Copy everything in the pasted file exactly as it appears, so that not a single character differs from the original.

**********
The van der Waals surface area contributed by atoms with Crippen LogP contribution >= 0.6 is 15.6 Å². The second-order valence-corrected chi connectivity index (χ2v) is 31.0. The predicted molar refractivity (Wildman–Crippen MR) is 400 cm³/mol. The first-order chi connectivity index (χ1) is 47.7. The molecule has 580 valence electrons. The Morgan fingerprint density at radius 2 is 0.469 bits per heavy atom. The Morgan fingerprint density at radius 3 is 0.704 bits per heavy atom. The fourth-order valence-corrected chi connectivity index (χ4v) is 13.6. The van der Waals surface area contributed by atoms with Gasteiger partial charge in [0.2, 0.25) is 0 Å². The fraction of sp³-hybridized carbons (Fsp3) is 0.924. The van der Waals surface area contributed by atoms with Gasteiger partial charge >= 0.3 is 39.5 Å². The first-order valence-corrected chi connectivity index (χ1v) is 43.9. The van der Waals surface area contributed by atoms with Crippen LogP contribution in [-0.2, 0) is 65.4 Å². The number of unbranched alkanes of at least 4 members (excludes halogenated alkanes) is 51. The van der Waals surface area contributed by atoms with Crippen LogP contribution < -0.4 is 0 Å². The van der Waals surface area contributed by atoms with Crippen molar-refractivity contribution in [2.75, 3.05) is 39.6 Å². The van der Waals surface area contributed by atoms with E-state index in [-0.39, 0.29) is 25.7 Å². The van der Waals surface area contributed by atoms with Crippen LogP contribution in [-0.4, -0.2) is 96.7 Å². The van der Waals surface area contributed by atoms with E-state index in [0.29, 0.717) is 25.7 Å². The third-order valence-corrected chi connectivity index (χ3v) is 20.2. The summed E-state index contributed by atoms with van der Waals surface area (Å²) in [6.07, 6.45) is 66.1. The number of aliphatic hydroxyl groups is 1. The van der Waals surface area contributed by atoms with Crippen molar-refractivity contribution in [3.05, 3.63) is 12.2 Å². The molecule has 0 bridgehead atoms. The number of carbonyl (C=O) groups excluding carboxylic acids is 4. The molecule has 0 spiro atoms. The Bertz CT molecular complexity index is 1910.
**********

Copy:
The van der Waals surface area contributed by atoms with Crippen LogP contribution >= 0.6 is 15.6 Å². The second-order valence-corrected chi connectivity index (χ2v) is 31.0. The predicted molar refractivity (Wildman–Crippen MR) is 400 cm³/mol. The first-order chi connectivity index (χ1) is 47.7. The molecule has 580 valence electrons. The Morgan fingerprint density at radius 2 is 0.469 bits per heavy atom. The Morgan fingerprint density at radius 3 is 0.704 bits per heavy atom. The fourth-order valence-corrected chi connectivity index (χ4v) is 13.6. The van der Waals surface area contributed by atoms with Gasteiger partial charge in [0.2, 0.25) is 0 Å². The fraction of sp³-hybridized carbons (Fsp3) is 0.924. The van der Waals surface area contributed by atoms with Gasteiger partial charge >= 0.3 is 39.5 Å². The first-order valence-corrected chi connectivity index (χ1v) is 43.9. The van der Waals surface area contributed by atoms with Crippen LogP contribution in [-0.2, 0) is 65.4 Å². The number of unbranched alkanes of at least 4 members (excludes halogenated alkanes) is 51. The van der Waals surface area contributed by atoms with Crippen LogP contribution < -0.4 is 0 Å². The van der Waals surface area contributed by atoms with Crippen molar-refractivity contribution in [2.75, 3.05) is 39.6 Å². The van der Waals surface area contributed by atoms with E-state index in [-0.39, 0.29) is 25.7 Å². The van der Waals surface area contributed by atoms with Crippen LogP contribution in [-0.4, -0.2) is 96.7 Å². The van der Waals surface area contributed by atoms with E-state index in [0.29, 0.717) is 25.7 Å². The third-order valence-corrected chi connectivity index (χ3v) is 20.2. The summed E-state index contributed by atoms with van der Waals surface area (Å²) in [6.07, 6.45) is 66.1. The number of aliphatic hydroxyl groups is 1. The van der Waals surface area contributed by atoms with Crippen molar-refractivity contribution in [3.05, 3.63) is 12.2 Å². The molecule has 0 bridgehead atoms. The number of carbonyl (C=O) groups excluding carboxylic acids is 4. The molecule has 0 spiro atoms. The Bertz CT molecular complexity index is 1910.